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Re: Content-MD5 and partial responses

From: Adrian Chadd <adrian@creative.net.au>
Date: Wed, 1 Jul 2009 10:32:20 +0800
To: Yves Lafon <ylafon@w3.org>
Cc: Mark Nottingham <mnot@mnot.net>, HTTP Working Group <ietf-http-wg@w3.org>, Larry Masinter <LMM@acm.org>
Message-ID: <20090701023220.GJ23565@skywalker.creative.net.au>
On Tue, Jun 30, 2009, Yves Lafon wrote:

> >a) C-MD5 applies to the bytes in the entity-body (as above), and therefore 
> >we need to specify what a cache does with it when it combines partial 
> >responses (throw it away?).
> >
> >b) C-MD5 applies to the *full* response body, avoiding the combination 
> >issues, and allowing clients to do a MIC of the full response (assuming 
> >they have it), but removing the ability to do a MIC on a partial response 
> >on its own.
> >
> >Anybody aware of C-MD5 being used with partial responses in the wild (I'm 
> >looking at you, Adobe)?
> A while back, I implemented option a) as it seemed to be the most logical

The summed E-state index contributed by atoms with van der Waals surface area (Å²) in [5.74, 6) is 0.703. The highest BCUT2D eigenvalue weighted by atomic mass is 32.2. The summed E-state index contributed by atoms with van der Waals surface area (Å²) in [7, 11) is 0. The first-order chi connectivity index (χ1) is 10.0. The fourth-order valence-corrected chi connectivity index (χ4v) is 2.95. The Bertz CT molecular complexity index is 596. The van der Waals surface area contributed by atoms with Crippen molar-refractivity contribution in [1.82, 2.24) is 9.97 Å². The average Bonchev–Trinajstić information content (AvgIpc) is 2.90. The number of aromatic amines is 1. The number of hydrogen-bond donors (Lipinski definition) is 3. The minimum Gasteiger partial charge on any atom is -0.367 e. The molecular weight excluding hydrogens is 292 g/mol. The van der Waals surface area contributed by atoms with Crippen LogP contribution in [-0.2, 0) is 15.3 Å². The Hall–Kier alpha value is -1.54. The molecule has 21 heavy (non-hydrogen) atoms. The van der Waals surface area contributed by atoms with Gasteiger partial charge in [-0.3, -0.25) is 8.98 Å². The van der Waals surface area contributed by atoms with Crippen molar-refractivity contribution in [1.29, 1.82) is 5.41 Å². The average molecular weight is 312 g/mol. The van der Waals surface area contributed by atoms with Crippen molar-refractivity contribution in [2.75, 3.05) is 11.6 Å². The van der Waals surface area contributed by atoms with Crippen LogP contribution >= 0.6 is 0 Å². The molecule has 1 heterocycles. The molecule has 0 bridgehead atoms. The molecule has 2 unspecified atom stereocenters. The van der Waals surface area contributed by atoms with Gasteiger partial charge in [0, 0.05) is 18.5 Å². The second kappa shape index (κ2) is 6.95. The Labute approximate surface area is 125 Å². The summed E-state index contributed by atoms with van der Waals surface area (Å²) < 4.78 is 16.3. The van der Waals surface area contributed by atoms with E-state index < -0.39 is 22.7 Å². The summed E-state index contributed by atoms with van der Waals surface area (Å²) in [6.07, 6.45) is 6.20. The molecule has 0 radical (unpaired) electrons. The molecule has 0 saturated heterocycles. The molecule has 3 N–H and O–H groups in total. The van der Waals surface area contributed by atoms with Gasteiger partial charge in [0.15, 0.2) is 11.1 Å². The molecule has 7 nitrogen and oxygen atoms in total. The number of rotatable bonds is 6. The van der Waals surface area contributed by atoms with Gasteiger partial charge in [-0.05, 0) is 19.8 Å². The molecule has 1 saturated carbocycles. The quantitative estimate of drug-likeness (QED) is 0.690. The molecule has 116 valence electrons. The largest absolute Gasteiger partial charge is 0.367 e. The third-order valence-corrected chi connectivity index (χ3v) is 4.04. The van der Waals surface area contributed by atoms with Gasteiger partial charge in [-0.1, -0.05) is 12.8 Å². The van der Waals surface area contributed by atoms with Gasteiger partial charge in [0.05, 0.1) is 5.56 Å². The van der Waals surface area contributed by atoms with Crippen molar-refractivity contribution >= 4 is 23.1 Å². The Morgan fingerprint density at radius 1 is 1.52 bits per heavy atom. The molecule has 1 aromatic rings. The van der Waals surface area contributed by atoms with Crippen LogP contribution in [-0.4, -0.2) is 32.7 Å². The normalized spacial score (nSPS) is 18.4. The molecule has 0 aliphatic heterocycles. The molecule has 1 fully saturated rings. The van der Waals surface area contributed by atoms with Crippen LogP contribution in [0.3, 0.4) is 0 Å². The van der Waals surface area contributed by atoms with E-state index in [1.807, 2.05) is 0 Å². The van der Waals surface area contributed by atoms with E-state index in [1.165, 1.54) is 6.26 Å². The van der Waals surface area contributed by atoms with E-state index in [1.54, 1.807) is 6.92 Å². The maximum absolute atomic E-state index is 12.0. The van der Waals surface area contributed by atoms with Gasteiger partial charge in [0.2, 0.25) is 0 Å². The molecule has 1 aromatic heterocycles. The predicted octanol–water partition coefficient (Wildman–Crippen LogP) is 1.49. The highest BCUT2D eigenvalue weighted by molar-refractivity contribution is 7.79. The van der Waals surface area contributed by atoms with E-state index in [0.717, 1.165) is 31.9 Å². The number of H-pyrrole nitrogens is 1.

> interpretation of the spec.

Have you tested how well this particular assumption scales for intermediary
proxies and origin servers working on large objects?

> Caches should "throw away" the md5 (after verification of the partial body 
> received, and it is up to the cache to recompute the md5 sum of the bytes 
> served.

This requires the origin and cache to slurp in the required reply data off
disk before calculating the C-MD5 header. For small objects this is fine
but for large objects it could mean a -lot- of doubled up disk IO.

C-MD5 would make sense in this situation (as a message integrity check)
if it were a trailer header rather than an initial reply header.

How does this compare to the use of E-Tags, for example, with full and
range responses? Why would you do something different?


Received on Wednesday, 1 July 2009 02:32:58 UTC

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